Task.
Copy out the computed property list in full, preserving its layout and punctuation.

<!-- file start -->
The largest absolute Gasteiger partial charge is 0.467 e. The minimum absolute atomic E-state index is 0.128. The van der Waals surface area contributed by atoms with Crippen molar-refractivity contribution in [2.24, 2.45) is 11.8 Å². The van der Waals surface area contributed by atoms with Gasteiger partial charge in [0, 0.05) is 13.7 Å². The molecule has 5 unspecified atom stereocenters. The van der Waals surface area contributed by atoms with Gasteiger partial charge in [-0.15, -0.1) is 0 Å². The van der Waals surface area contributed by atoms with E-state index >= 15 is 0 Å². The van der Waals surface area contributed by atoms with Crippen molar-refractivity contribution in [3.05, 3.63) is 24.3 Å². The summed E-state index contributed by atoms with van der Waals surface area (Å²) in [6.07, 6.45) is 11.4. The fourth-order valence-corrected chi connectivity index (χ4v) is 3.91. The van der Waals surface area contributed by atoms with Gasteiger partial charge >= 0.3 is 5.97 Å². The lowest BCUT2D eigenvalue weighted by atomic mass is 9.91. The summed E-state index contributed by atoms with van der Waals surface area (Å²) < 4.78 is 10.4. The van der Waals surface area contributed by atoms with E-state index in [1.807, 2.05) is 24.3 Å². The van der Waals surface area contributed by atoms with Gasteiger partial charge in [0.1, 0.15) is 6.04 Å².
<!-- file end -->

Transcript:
The largest absolute Gasteiger partial charge is 0.467 e. The minimum absolute atomic E-state index is 0.128. The van der Waals surface area contributed by atoms with Crippen molar-refractivity contribution in [2.24, 2.45) is 11.8 Å². The van der Waals surface area contributed by atoms with Gasteiger partial charge in [0, 0.05) is 13.7 Å². The molecule has 5 unspecified atom stereocenters. The van der Waals surface area contributed by atoms with Gasteiger partial charge in [-0.15, -0.1) is 0 Å². The van der Waals surface area contributed by atoms with E-state index >= 15 is 0 Å². The van der Waals surface area contributed by atoms with Crippen molar-refractivity contribution in [3.05, 3.63) is 24.3 Å². The summed E-state index contributed by atoms with van der Waals surface area (Å²) in [6.07, 6.45) is 11.4. The fourth-order valence-corrected chi connectivity index (χ4v) is 3.91. The van der Waals surface area contributed by atoms with Gasteiger partial charge >= 0.3 is 5.97 Å². The lowest BCUT2D eigenvalue weighted by atomic mass is 9.91. The summed E-state index contributed by atoms with van der Waals surface area (Å²) < 4.78 is 10.4. The van der Waals surface area contributed by atoms with E-state index in [1.807, 2.05) is 24.3 Å². The van der Waals surface area contributed by atoms with Gasteiger partial charge in [0.1, 0.15) is 6.04 Å².